And observing something like this is why I believe so passionately in The Parenting Place Children’s Festival coming up quickly on Saturday, August 24 from 9-12:00 at Myrick Park – rain or shine.

The festival offers children this very opportunity to “light up their brains” as they engage in pure child-led play.

There’s no prizes, no competition, no waiting in lines for a give-away.  It’s a child’s world – of choices, of creativity, of fun, of play.

It’s about “lighting up many children’s brains” all at once.

And it’s freejust the way play should be.

Hope to see you there – 9:00 AM sharp for the “Dumping of the Dirt”!

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a different tone

Back to school shopping – usually a highlight of August days for families – takes on a different tone after this past weekend’s devastating events.

And no this didn’t happen here in La Crosse or Onalaska or anywhere in Wisconsin, but when something so horrific happens in the lives of other families, our own security is weakened and our hearts are heavy for their losses and their grief.

So, once again, as parents what do we do?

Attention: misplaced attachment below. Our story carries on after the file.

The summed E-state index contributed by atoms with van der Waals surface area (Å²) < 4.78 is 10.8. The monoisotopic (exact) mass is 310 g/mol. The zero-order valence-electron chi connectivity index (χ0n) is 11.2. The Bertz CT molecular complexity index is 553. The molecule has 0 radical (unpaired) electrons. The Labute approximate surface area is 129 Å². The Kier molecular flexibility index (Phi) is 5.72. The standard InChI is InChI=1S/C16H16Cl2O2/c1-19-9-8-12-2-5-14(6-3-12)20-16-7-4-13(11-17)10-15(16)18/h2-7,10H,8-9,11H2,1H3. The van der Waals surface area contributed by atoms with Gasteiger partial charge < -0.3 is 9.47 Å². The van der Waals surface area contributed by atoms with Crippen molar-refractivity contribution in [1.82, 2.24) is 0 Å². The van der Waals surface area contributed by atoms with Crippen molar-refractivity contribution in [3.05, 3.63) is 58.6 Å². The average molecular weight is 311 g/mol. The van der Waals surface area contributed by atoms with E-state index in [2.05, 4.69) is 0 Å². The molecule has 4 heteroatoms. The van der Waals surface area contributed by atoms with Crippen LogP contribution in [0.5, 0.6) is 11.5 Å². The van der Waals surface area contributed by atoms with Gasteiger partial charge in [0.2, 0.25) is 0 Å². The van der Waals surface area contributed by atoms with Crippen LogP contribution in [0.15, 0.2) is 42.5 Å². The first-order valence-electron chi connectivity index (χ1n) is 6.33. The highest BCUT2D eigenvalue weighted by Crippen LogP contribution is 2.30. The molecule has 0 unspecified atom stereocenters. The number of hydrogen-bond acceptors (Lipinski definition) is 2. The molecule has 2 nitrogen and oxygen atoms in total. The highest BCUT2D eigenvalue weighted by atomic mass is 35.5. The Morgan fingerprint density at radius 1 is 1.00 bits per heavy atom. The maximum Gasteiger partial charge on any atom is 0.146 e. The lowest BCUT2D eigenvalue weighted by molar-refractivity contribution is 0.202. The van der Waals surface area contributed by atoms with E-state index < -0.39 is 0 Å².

Hopefully for young children under the age of  six or, if we’re lucky, eight years old, they will be shielded from this news completely by carefully guarding our own conversations in front of them, as well as any news and television sounds and coverage.

However, if there is any chance of them overhearing, tell them in as few sentences as possible, that something very sad happened by a person who used a gun to shoot people.

Then unplug, go out in nature, get together with friends, read together, stay close, pay attention to signs that children are worried, “gather the wagons” as I’ve said before by being connected physically and emotionally with those important to you.

Children will take their cues from the adults in their lives.

When children are older, ask first what they have heard, and still keep images and repetitive news coverage off. Answer their questions and perhaps find a way to reach out in some manner to offer support to those affected – if this is something you believe your child will want to do –  as well as share positive stories of people helping others.

For the rest of us, we can only hope that someday, somehow, these heart-breaking events stop happening – and we can help our children grow up secure in confidence, caring and concern for everyone.

Please remember to call The Parenting Place if you are looking for other ways to help your child deal with fears .

Be strong.

 

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wonder

A friend shared a story with me of his young 8-year-old grandson who asked him recently “where do our thoughts go?  I think about something and then it goes away – yet often the same thought comes back again later – I wonder where did it go while it was away?